By Erica Ferrer
As many readers already know, small-scale fisheries (SSFs) are simply Too Big to Ignore, greatly contributing to seafood security around the world. In Mexico, for example, we know that SSFs comprise an industry valued at ~4.25-million dollars a year, producing 420,000 tons of fish annually, nearly 35% of all of Mexico’s fishery output by mass. In other words, a lot of fish!
Under the collaborative umbrella of the Gulf of California Marine Program (GCMP), the Aburto Lab has worked with el Centro para la Biodiversidad Marina y Conservación, A.C. (CBMC), and Baja fishermen to collect GPS records and fishery-landings data throughout the Peninsula for nearly 10 years as part of our SSF monitoring program. To date, this project, which we have affectionally dubbed “The Tracker Project” has logged over 25,000 GPS records from individual fishing trips across eight different communities in Baja California, comprising one of the longest and most robust SSFs time series in the entire world. These data have been collected from across the Peninsula, including the fishing communities of Puerto San Carlos in Bahía Magdalena (Fig. 1), and Isla la Ventana near La Paz (Fig. 2), where I traveled during my first field trip to Baja this September! I made this fun and informative trip along with two amazing and indispensable teammates: Aburto Lab Manager, Nina Rosen, and CBMC researcher Jose Cota-Nieto (Fig. 3).
The data generated by this project allow us to answer questions related to fishermen’s appropriation of time and space. Simultaneously, this project and the trackers themselves help us to forge trust with small-scale fishers like Miguel, who you see showing off his new solar tracker (Figure 4). Currently, we are in the process of transitioning to solar-powered GPS trackers (Fig. 5), which log data for longer periods of time and produce more consistent time series. A day after setting foot in La Paz, I and the CBMC team built 30 of these solar-powered trackers. Ready for action!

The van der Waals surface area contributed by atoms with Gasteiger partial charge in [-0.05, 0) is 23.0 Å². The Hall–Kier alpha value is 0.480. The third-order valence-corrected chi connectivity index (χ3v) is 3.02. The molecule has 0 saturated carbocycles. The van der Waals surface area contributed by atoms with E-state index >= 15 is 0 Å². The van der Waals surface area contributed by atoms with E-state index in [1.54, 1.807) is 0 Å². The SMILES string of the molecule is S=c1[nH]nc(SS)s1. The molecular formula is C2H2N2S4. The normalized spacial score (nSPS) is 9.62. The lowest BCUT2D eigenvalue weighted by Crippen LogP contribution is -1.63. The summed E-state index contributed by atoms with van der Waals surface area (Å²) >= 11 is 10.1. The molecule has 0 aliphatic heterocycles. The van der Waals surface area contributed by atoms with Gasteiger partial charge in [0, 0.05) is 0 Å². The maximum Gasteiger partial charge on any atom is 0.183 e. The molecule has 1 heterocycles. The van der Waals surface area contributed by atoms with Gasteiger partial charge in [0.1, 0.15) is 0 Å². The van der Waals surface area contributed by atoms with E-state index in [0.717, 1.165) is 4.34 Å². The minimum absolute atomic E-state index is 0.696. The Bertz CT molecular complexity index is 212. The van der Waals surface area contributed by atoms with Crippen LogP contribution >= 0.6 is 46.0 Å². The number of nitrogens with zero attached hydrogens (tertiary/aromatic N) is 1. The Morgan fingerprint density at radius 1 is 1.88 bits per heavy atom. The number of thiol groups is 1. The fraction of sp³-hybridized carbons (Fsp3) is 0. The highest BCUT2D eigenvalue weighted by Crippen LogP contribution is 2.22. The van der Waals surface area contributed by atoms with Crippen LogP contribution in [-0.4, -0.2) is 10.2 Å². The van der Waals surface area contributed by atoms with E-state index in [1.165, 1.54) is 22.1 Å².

From La Paz, Nina, Jose, and I traveled to the Pacific side of Baja to work in the maritime town of Puerto San Carlos. While there we worked with local fishermen to learn more about the community itself, while also deploying our new-and-improved trackers on pangas across town. In general, the fishers were more than happy to help with our efforts, expressing their keen knowledge and enthusiasm for science whenever we got to chatting. Often times, our short chats would turn into grand conversations or even invitations to dinner. (I will not soon forget the delicious ceviche Miguel and his wife served us; Fig. 6)
About a week into the trip, while sitting beside a pile sustainable crab traps, I had a fascinating conversation with a fisher named Carlos* about environmentally-responsible fisheries, policy, and where SSFs fit into this mix. He explained his zeal for ecology, noting that many small-scale fishers (like him) consider themselves true conservations – “stewards of the sea”. However, he also noted that all too often the policy designed to protect SSF resources misses the nuance of how they operate and are not particularly successful.
I carry this conversation with me, pondering all the ways in which GCMP science helps inform more effective policy. I deeply appreciate the pieces of knowledge dispensed to me by the fishers I met on this trip, delivered with certainty and sincerity that only a steward of the sea could.